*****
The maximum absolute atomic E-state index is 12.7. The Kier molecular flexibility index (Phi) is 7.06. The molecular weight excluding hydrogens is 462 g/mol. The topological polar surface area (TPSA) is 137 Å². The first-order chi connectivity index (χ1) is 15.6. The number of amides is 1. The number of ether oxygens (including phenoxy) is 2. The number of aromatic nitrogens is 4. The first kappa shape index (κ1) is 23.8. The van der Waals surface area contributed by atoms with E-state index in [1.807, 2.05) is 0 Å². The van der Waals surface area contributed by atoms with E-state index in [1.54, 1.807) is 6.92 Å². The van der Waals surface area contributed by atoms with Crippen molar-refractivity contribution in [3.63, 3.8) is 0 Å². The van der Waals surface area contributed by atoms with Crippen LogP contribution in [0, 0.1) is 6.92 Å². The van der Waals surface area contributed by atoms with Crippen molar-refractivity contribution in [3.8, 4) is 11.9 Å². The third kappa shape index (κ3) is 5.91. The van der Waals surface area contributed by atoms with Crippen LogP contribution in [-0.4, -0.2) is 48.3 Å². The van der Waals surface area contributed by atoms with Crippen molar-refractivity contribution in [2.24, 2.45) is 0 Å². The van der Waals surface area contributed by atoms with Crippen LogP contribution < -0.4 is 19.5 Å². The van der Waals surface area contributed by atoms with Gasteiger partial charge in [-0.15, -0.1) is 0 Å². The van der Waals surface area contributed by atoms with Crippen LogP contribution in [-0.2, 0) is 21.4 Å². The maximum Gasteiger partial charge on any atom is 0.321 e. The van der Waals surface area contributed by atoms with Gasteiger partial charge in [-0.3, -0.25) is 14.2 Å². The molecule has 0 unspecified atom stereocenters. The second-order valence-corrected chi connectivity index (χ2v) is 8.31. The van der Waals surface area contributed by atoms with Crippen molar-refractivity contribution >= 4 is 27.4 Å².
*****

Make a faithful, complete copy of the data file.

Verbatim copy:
The maximum absolute atomic E-state index is 12.7. The Kier molecular flexibility index (Phi) is 7.06. The molecular weight excluding hydrogens is 462 g/mol. The topological polar surface area (TPSA) is 137 Å². The first-order chi connectivity index (χ1) is 15.6. The number of amides is 1. The number of ether oxygens (including phenoxy) is 2. The number of aromatic nitrogens is 4. The first kappa shape index (κ1) is 23.8. The van der Waals surface area contributed by atoms with E-state index in [1.807, 2.05) is 0 Å². The van der Waals surface area contributed by atoms with E-state index in [1.54, 1.807) is 6.92 Å². The van der Waals surface area contributed by atoms with Crippen molar-refractivity contribution in [3.63, 3.8) is 0 Å². The van der Waals surface area contributed by atoms with Crippen LogP contribution in [0, 0.1) is 6.92 Å². The van der Waals surface area contributed by atoms with Crippen molar-refractivity contribution in [3.8, 4) is 11.9 Å². The third kappa shape index (κ3) is 5.91. The van der Waals surface area contributed by atoms with Crippen LogP contribution in [-0.4, -0.2) is 48.3 Å². The van der Waals surface area contributed by atoms with Crippen molar-refractivity contribution in [2.24, 2.45) is 0 Å². The van der Waals surface area contributed by atoms with Crippen LogP contribution < -0.4 is 19.5 Å². The van der Waals surface area contributed by atoms with Gasteiger partial charge in [-0.15, -0.1) is 0 Å². The van der Waals surface area contributed by atoms with Crippen LogP contribution in [-0.2, 0) is 21.4 Å². The maximum Gasteiger partial charge on any atom is 0.321 e. The van der Waals surface area contributed by atoms with Gasteiger partial charge in [-0.3, -0.25) is 14.2 Å². The molecule has 0 unspecified atom stereocenters. The second-order valence-corrected chi connectivity index (χ2v) is 8.31. The van der Waals surface area contributed by atoms with Crippen molar-refractivity contribution >= 4 is 27.4 Å².